I have trained a Random Forest Model on some dataset and like to predict outcomes on other data which were not seen in training. When doing this, I get

ValueError: Number of features of the model must match the input. Model n_features is 12 and input n_features is 13 

The problem is that there are some variables from the training data not existent in my prediction set. E.g. I capture the count of some feature via dummy variables D_0, D_1, D_2, D_3 indicating the number of occurences of D. I might have no D_2 in my training data but D_2 in my prediction data set.

What's best practice in such a case? I am planning to use this estimator repeatedly on future data and I can't know which features will be existent. Should I rather check for inconsistencies between both feature lists and manually correct those which do not overlap? In the above example, I'd code all occurences of D_2 to D_3 in order to align feature lists.


1 Answer 1


Problem is the way you're onehot encoding.

Best practice for any type of encoding :

You should train an estimator for Onehot encoding on the training data only, and when encoding test data, you should use the same estimator used on training data.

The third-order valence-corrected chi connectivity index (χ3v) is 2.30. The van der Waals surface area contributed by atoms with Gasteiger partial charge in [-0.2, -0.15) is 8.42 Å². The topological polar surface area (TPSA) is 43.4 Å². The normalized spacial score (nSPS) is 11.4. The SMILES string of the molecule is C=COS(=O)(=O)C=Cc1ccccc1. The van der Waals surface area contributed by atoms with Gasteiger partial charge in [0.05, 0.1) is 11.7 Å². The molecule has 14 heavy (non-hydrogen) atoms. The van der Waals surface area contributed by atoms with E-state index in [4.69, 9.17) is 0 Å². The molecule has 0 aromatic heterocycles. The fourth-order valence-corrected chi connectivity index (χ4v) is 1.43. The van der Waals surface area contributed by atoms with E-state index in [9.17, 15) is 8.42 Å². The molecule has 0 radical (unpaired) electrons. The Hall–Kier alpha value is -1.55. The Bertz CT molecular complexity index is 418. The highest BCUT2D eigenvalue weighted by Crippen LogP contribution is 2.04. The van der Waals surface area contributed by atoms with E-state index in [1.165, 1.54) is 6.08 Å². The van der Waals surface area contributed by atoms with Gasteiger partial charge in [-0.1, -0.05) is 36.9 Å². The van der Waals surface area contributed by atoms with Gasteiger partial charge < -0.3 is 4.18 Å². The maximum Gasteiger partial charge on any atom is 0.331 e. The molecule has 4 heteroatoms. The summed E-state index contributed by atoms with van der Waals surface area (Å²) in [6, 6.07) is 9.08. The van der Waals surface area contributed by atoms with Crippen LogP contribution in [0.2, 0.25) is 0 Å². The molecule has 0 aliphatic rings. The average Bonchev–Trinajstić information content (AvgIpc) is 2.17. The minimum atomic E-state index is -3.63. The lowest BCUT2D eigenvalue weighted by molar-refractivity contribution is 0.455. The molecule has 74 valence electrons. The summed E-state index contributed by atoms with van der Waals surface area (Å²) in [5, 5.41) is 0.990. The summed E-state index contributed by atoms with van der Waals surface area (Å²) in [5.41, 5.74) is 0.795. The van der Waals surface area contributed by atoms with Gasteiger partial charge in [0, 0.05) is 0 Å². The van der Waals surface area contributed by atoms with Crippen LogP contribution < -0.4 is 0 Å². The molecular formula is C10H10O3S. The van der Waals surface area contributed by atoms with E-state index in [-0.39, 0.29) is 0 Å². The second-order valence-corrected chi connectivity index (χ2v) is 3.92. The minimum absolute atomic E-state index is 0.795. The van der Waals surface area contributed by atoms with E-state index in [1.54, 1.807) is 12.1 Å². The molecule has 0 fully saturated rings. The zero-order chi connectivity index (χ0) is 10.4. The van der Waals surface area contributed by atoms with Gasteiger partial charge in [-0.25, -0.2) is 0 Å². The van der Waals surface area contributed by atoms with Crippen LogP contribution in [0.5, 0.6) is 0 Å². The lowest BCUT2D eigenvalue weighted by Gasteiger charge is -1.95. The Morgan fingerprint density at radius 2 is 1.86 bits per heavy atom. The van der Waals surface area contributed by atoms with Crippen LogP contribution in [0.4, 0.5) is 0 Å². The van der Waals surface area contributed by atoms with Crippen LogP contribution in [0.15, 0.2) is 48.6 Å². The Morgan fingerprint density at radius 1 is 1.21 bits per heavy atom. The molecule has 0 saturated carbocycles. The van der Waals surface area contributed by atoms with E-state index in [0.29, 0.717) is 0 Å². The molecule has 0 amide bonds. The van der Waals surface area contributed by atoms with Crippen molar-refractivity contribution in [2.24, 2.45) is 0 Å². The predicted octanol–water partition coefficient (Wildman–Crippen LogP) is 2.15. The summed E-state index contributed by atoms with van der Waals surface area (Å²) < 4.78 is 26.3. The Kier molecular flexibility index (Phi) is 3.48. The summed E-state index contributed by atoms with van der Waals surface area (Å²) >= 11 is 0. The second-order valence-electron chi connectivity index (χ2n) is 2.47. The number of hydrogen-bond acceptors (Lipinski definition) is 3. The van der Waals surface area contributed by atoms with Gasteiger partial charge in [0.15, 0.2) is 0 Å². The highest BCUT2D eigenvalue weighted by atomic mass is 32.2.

Eg : sklearn.preprocessing.OneHotEncoder does this, and it has a parameter called : handle_unknown.

handle_unknown{‘error’, ‘ignore’}, default=’error’ Whether to raise an error or ignore if an unknown categorical feature is present during transform (default is to raise). When this parameter is set to ‘ignore’ and an unknown category is encountered during transform, the resulting one-hot encoded columns for this feature will be all zeros. In the inverse transform, an unknown category will be denoted as None.

Optimal option is : You could use this parameter and set it to ignore, in order to ignore the unknown feature value and avoid an error, until you retrain your model eventually and add the new feature values to your model.

from sklearn.preprocessing import OneHotEncoder

Or you could , as you said , manually correct differences in the feature space, but would be time-consuming at each update of your model, without excluding the possibility of your code raising an error if you're sloppy in your manual correction.

  • $\begingroup$ thanks so much, the handle_unkown method is what I was looking for. $\endgroup$
    – E. Sommer
    Jan 15, 2020 at 12:42

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